See Figure 1
The engine computer, which controls the fuel injection system on the vehicles covered by this guide, is referred to as the Powertrain Control Module (PCM). The PCM is a digital computer containing a microprocessor. The PCM receives input signals from various switches and sensors that are referred to as engine computer inputs. Based on these inputs, the PCM adjusts various engine and vehicle operations through devices referred to as outputs.
The PCM inputs are as follows:
The PCM outputs are as follows:
Based on inputs it receives, the PCM adjusts fuel injector pulse width, idle speed, ignition timing and canister purge operation. The PCM regulates the cooling fans, air conditioning and speed control systems. The PCM changes the alternator charge rate by adjusting the generator field.
The ASD relay and fuel pump relay are mounted externally, but turned on and off by the PCM. The camshaft and crankshaft signals are sent to the PCM. If the PCM does not receive both signals within approximately one second of engine cranking, it deactivates the ASD and fuel pump relays. When these relays are deactivated, the power is shut off to the fuel injectors, ignition coils, fuel pump and heating element in each oxygen sensor.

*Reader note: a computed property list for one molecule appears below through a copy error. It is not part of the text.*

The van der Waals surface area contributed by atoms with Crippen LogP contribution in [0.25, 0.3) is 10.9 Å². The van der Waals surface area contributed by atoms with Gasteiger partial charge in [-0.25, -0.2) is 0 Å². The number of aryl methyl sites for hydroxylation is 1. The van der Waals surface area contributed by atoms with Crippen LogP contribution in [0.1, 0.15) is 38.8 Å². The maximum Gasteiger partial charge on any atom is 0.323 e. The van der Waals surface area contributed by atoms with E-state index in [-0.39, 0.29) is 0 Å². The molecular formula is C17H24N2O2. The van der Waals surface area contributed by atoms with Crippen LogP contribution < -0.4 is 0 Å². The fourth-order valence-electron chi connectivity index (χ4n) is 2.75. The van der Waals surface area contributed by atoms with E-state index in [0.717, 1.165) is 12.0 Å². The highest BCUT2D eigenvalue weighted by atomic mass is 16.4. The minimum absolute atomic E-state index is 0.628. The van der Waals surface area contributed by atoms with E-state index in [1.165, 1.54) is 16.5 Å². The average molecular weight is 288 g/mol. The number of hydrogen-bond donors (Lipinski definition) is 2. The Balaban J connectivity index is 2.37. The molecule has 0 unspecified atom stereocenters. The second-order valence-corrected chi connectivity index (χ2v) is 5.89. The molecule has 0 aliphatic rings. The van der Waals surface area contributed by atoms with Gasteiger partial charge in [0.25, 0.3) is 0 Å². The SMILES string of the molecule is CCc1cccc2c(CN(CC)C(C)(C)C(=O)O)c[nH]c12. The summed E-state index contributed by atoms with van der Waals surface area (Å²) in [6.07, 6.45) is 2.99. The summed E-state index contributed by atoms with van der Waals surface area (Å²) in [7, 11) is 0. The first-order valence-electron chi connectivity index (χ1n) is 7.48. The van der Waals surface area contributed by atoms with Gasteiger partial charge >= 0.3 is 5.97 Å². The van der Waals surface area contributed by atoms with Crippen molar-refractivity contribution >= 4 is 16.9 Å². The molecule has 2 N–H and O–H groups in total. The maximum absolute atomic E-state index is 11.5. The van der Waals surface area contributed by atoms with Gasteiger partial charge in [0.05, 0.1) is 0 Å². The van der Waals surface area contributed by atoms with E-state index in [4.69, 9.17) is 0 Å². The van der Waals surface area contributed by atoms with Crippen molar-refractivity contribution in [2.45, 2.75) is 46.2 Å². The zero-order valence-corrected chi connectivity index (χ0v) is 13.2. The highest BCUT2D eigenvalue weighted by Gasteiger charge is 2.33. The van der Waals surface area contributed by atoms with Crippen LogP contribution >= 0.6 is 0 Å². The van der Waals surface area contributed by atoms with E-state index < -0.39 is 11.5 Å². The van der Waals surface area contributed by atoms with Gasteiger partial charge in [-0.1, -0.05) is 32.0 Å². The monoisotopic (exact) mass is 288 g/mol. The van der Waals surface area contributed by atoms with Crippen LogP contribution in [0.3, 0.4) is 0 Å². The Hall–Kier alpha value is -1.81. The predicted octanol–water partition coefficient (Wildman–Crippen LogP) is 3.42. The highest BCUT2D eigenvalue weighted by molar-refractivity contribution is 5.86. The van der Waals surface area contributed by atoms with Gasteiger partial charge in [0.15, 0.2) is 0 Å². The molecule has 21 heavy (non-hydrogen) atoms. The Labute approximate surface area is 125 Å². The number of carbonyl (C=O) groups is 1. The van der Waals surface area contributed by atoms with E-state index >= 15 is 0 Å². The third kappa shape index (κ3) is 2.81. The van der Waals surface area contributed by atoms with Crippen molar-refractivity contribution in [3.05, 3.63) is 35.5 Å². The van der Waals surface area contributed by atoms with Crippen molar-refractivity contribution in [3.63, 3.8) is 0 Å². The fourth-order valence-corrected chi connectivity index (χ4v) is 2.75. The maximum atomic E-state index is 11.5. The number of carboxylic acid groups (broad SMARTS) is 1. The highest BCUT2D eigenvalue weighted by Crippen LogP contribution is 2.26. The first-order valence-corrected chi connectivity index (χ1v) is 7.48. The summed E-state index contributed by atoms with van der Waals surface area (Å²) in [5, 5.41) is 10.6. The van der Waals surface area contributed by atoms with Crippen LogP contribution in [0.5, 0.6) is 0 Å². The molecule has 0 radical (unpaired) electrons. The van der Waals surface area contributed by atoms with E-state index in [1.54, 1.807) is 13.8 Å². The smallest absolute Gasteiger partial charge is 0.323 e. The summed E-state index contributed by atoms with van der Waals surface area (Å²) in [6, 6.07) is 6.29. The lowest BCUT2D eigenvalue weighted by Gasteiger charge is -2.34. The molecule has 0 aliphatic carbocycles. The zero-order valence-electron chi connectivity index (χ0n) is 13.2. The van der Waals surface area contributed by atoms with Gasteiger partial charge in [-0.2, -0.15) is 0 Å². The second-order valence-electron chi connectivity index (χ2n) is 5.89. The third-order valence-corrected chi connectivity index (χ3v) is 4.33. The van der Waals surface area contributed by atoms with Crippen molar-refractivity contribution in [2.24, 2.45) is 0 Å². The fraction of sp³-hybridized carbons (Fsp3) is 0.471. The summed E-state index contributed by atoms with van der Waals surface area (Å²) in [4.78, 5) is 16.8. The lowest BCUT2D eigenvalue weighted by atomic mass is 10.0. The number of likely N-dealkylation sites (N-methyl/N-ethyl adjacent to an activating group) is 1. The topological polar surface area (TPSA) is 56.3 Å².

The PCM contains a voltage converter that changes battery voltage to a regulated 8.0 volts. The 8.0 volts power the camshaft position sensor, crankshaft position sensor and vehicle speed sensor. The PCM also provides a 5.0 volt supply for the coolant temperature sensor, intake air temperature sensor and throttle position sensor.